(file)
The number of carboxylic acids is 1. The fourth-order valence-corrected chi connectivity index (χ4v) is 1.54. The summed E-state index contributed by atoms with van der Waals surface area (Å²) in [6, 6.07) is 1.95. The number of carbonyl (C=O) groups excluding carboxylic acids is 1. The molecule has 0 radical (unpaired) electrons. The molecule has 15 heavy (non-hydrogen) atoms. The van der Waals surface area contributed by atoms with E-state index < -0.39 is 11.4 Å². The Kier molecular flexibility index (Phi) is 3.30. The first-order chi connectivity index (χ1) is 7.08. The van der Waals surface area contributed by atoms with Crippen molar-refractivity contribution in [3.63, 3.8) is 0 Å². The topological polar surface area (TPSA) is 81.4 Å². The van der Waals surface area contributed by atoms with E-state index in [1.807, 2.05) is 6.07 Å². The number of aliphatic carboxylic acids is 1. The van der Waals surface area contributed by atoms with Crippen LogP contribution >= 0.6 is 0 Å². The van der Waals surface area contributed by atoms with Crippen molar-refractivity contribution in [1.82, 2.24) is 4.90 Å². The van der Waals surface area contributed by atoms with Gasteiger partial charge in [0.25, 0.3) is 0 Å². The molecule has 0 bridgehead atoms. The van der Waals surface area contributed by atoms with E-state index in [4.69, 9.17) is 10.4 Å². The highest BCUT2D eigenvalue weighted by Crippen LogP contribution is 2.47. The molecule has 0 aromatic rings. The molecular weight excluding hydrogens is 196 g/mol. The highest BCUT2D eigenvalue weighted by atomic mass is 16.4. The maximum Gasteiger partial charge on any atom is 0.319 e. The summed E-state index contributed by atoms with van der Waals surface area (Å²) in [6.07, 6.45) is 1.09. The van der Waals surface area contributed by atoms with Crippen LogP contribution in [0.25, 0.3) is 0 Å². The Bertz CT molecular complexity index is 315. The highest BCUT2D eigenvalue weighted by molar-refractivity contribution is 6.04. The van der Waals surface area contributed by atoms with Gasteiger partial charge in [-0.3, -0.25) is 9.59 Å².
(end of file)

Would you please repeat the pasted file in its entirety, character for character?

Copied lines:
The number of carboxylic acids is 1. The fourth-order valence-corrected chi connectivity index (χ4v) is 1.54. The summed E-state index contributed by atoms with van der Waals surface area (Å²) in [6, 6.07) is 1.95. The number of carbonyl (C=O) groups excluding carboxylic acids is 1. The molecule has 0 radical (unpaired) electrons. The molecule has 15 heavy (non-hydrogen) atoms. The van der Waals surface area contributed by atoms with E-state index < -0.39 is 11.4 Å². The Kier molecular flexibility index (Phi) is 3.30. The first-order chi connectivity index (χ1) is 7.08. The van der Waals surface area contributed by atoms with Crippen molar-refractivity contribution in [3.63, 3.8) is 0 Å². The topological polar surface area (TPSA) is 81.4 Å². The van der Waals surface area contributed by atoms with E-state index in [1.807, 2.05) is 6.07 Å². The number of aliphatic carboxylic acids is 1. The van der Waals surface area contributed by atoms with Crippen LogP contribution >= 0.6 is 0 Å². The van der Waals surface area contributed by atoms with Crippen molar-refractivity contribution in [1.82, 2.24) is 4.90 Å². The van der Waals surface area contributed by atoms with Gasteiger partial charge in [0.25, 0.3) is 0 Å². The molecule has 0 bridgehead atoms. The van der Waals surface area contributed by atoms with E-state index in [4.69, 9.17) is 10.4 Å². The highest BCUT2D eigenvalue weighted by Crippen LogP contribution is 2.47. The molecule has 0 aromatic rings. The molecular weight excluding hydrogens is 196 g/mol. The highest BCUT2D eigenvalue weighted by atomic mass is 16.4. The maximum Gasteiger partial charge on any atom is 0.319 e. The summed E-state index contributed by atoms with van der Waals surface area (Å²) in [6.07, 6.45) is 1.09. The van der Waals surface area contributed by atoms with Crippen LogP contribution in [0.25, 0.3) is 0 Å². The Bertz CT molecular complexity index is 315. The highest BCUT2D eigenvalue weighted by molar-refractivity contribution is 6.04. The van der Waals surface area contributed by atoms with Gasteiger partial charge in [-0.3, -0.25) is 9.59 Å².